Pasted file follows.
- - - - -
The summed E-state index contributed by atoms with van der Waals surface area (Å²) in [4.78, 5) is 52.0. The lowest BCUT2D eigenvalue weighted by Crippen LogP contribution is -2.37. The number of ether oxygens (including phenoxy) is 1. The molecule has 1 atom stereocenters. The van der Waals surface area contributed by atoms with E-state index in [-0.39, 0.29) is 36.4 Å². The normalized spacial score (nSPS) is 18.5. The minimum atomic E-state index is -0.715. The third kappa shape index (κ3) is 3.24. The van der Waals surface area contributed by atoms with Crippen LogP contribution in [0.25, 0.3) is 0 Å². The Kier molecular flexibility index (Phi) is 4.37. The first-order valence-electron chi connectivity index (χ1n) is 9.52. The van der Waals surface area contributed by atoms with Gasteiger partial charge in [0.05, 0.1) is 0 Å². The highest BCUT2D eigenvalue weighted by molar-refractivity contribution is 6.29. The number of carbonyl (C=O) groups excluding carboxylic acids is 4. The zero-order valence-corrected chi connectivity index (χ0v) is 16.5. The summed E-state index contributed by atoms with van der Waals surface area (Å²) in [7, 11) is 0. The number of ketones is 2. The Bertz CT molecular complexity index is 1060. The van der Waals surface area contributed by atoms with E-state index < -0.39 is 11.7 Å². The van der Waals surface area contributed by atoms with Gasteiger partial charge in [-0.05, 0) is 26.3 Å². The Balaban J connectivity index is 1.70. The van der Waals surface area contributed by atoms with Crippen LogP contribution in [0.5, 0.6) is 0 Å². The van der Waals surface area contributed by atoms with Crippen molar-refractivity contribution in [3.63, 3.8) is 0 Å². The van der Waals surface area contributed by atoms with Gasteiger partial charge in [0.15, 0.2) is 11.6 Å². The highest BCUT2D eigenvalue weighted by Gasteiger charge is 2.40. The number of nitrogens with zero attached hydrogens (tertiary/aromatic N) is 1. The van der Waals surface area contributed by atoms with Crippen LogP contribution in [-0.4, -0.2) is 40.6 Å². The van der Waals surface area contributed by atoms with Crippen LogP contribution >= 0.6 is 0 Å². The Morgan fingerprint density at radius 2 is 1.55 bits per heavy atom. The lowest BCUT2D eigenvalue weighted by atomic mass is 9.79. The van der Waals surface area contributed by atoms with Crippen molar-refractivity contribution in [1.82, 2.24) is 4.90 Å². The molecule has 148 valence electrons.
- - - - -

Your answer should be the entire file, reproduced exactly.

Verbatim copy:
The summed E-state index contributed by atoms with van der Waals surface area (Å²) in [4.78, 5) is 52.0. The lowest BCUT2D eigenvalue weighted by Crippen LogP contribution is -2.37. The number of ether oxygens (including phenoxy) is 1. The molecule has 1 atom stereocenters. The van der Waals surface area contributed by atoms with E-state index in [-0.39, 0.29) is 36.4 Å². The normalized spacial score (nSPS) is 18.5. The minimum atomic E-state index is -0.715. The third kappa shape index (κ3) is 3.24. The van der Waals surface area contributed by atoms with Crippen LogP contribution in [0.25, 0.3) is 0 Å². The Kier molecular flexibility index (Phi) is 4.37. The first-order valence-electron chi connectivity index (χ1n) is 9.52. The van der Waals surface area contributed by atoms with Gasteiger partial charge in [0.05, 0.1) is 0 Å². The highest BCUT2D eigenvalue weighted by molar-refractivity contribution is 6.29. The number of carbonyl (C=O) groups excluding carboxylic acids is 4. The zero-order valence-corrected chi connectivity index (χ0v) is 16.5. The summed E-state index contributed by atoms with van der Waals surface area (Å²) in [7, 11) is 0. The number of ketones is 2. The Bertz CT molecular complexity index is 1060. The van der Waals surface area contributed by atoms with E-state index < -0.39 is 11.7 Å². The van der Waals surface area contributed by atoms with Gasteiger partial charge in [-0.05, 0) is 26.3 Å². The Balaban J connectivity index is 1.70. The van der Waals surface area contributed by atoms with Crippen LogP contribution in [0.5, 0.6) is 0 Å². The van der Waals surface area contributed by atoms with Crippen molar-refractivity contribution in [3.63, 3.8) is 0 Å². The van der Waals surface area contributed by atoms with Gasteiger partial charge in [0.15, 0.2) is 11.6 Å². The highest BCUT2D eigenvalue weighted by Gasteiger charge is 2.40. The number of nitrogens with zero attached hydrogens (tertiary/aromatic N) is 1. The van der Waals surface area contributed by atoms with Crippen LogP contribution in [-0.4, -0.2) is 40.6 Å². The van der Waals surface area contributed by atoms with Crippen LogP contribution >= 0.6 is 0 Å². The Morgan fingerprint density at radius 2 is 1.55 bits per heavy atom. The lowest BCUT2D eigenvalue weighted by atomic mass is 9.79. The van der Waals surface area contributed by atoms with Crippen molar-refractivity contribution in [1.82, 2.24) is 4.90 Å². The molecule has 148 valence electrons.